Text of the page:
Maradona also has the likes of Carlos Tevez and Sergio Aguero. Not too shabby.
Salvador Cabanas and Roque Santa Cruz, Paraguay
U.S. striker Charlie Davies isn't the only player trying to recover from off-field injuries to make the World Cup. He's joined by Club America's Cabanas.
Cabanas, Paraguay's talisman, was shot in the head in a Mexico City bar Jan. 25. The 29-year-old survived and has since been released from intensive care, even though the bullet remains lodged in his skull and he struggles with short-term memory. He continues his rehab in Argentina.
In a television interview this month, Cabanas vowed to return to the pitch soon. If he does and comes close to replicating his form in South American qualifying, opposing defenders will have their hands full. Cabanas, good with both feet, finished tied for fifth -- with Messi, among others -- in scoring with six goals, and just as impressive, co-led in assists. Cabanas forged a solid partnership with Nelson Haedo Valdez, even though the latter isn't playing regularly at Borussia Dortmund.
Santa Cruz has had an injury-ravaged season at Manchester City, but he's back. He's a target man good in the air and possesses a wealth of experience, aided by a long stint at Bayern Munich.
If Cabanas can't play, Paraguay's Argentinean manager, Gerardo Martino, still has options in Valdez and Oscar Cardozo, having a brilliant season with Benfica.
Diego Forlan and Luis Suarez, Uruguay
How Forlan has been transformed since leaving Manchester United. Unable to hit a barn door in the Premier League, the man with the golden locks can't stop scoring with Atletico Madrid (14 goals), partnering the diminutive Aguero.
He led the division in 2008-2009, tied for eighth the season before and was fifth with Villarreal in 2006-2007. Forlan is on pace to finish in the top 10 again this season.
Suarez outshines all the other youngsters at Ajax, the runaway leader in the Eredivisie with 29 goals. The 23-year-old's eye for goal and pace apparently has Barcelona interested.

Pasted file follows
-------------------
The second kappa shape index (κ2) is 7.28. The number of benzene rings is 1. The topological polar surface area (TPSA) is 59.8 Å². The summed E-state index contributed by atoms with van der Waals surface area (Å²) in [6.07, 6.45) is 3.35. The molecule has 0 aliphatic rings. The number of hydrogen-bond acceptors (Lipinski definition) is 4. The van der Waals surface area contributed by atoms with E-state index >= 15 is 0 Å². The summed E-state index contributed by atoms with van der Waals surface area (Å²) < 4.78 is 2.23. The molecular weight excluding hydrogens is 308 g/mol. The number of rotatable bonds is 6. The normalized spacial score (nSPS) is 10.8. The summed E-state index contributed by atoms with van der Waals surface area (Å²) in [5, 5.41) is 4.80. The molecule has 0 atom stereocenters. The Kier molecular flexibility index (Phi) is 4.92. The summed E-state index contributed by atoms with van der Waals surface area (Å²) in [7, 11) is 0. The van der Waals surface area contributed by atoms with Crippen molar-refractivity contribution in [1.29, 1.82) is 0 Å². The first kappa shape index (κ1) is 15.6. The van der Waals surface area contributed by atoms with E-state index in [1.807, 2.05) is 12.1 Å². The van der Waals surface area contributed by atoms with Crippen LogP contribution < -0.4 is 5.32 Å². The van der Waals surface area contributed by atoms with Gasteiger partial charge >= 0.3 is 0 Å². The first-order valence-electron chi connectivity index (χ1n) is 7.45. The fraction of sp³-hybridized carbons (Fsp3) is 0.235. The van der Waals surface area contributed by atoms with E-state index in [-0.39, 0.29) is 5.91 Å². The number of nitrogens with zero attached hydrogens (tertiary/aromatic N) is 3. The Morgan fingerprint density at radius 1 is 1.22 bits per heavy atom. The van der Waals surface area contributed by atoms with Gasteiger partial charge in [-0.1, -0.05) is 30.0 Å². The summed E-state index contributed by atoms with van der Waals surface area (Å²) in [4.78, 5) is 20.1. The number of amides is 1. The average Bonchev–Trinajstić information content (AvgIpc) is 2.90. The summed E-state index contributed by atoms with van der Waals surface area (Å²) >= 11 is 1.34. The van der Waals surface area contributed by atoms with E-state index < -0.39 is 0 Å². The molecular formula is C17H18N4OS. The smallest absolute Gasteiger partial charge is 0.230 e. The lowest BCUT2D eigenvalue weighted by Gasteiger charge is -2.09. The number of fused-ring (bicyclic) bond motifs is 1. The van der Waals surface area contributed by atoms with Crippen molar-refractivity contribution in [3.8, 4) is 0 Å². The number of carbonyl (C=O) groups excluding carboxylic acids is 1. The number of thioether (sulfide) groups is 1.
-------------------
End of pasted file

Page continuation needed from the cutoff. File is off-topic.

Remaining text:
Unlike some who can't transfer their club form to international level, Forlan and Suarez were potent in qualifying. They were top five in both goals and assists.
Miroslav Klose and Lukas Podolski, Germany
Never underestimate the Germans, and that goes for these two.
Klose and Podolski have scored only four goals combined in the Bundesliga this season, and Klose was second string at Bayern Munich until starting back-to-back games this month against Freiburg and Eintracht Frankfurt.
Klose's scoring record with Germany, though, is outstanding -- about a goal every other game in nearly 100 appearances. Klose, 31, led the 2006 World Cup in scoring on home soil and tied for second four years earlier.
Podolski, back at Cologne following a horrible spell at Bayern, scored three times at the most recent World Cup, adding three goals at Euro 2008.
Yes, Germany benefited from a nice qualifying group, but Klose and Podolski hit the back of the net a total of 13 times.
Wishful thinking: Wouldn't it be nice to see Ronaldo play at a fourth World Cup, especially now that David Beckham won't get a chance to appear in No. 4? Barring a miracle it won't happen, since Brazil coach Dunga has so far spurned Ronaldo. Instead, Dunga favors Luis Fabiano, Nilmar, Adriano and Robinho in attack.
London-based Ravi Ubha covers soccer and tennis for ESPN.com.